The Thinkers 50:
Malcolm Gladwell is the writer of books and for New Yorker Magazine. His books are generally categorized under the category of “Self-improvement”. However, in my opinion, he is not one of that self-improvement trashes. You can see that he does really research for his books. Just take a look into his “cites”. Even this made him different them from those I called trash. He is not putting an exact way on you, he does not tell you what to do, as if you are beginning to use a new software on your computer. He just narrates the stories and researches the reasons behind them, then convey you those as they are. And so readers can take parts of his writings which work for themselves.
In Eric Jaffe’s article, “Malcolm in the Middle” which can be found in www.psychologicalscience.org; he answered when asked for the process behind his writing "I have two parallel things I'm interested in. One is, I'm interested in collecting interesting stories, and the other is I'm interested in collecting interesting research. What I'm looking for is cases where they overlap.”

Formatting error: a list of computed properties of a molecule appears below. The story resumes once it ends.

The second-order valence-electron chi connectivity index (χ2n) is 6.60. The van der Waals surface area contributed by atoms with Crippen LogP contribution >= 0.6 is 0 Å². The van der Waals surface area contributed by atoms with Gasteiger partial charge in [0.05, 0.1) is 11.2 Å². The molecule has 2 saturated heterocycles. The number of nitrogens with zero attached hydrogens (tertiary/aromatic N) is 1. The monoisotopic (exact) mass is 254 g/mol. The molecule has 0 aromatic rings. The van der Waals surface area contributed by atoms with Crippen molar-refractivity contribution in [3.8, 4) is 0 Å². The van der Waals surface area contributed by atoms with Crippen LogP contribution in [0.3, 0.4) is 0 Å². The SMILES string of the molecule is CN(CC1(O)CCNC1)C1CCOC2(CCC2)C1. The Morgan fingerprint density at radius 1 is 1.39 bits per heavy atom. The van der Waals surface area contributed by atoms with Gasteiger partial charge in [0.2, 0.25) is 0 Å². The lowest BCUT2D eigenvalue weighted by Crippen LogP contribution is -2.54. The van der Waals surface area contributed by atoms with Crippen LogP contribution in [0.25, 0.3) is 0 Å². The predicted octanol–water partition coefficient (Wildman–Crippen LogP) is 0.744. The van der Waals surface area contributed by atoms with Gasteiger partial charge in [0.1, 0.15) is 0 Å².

Susan Salter Reynold staff writer in Los Angeles Times in her review titled “'What the Dog Saw: And Other Adventures' by Malcolm Gladwell” defines Malcolm Gladwell’s writing skill with as “This is not journalism. It is not self-help. It is not sociology. In many ways, Gladwell's writing has more in common with those explorers and scientists. There's Gladwell, digging away. His head pops out of the hole, an archaeologist parsing a culture that failed thousands of years ago. "They revered youthful genius!" this fictional Gladwell exclaims. "They believed in the eternal life of the written word!" "They confused puzzles and mysteries!" "They ate only one brand of ketchup! . . . No wonder they perished!"”
He has 4 books which are The Tipping Point (2000), Blink (2005), Outliers (2008), What the Dog Saw: And Other Adventures (2009).
His ideas in his books, columns and in his...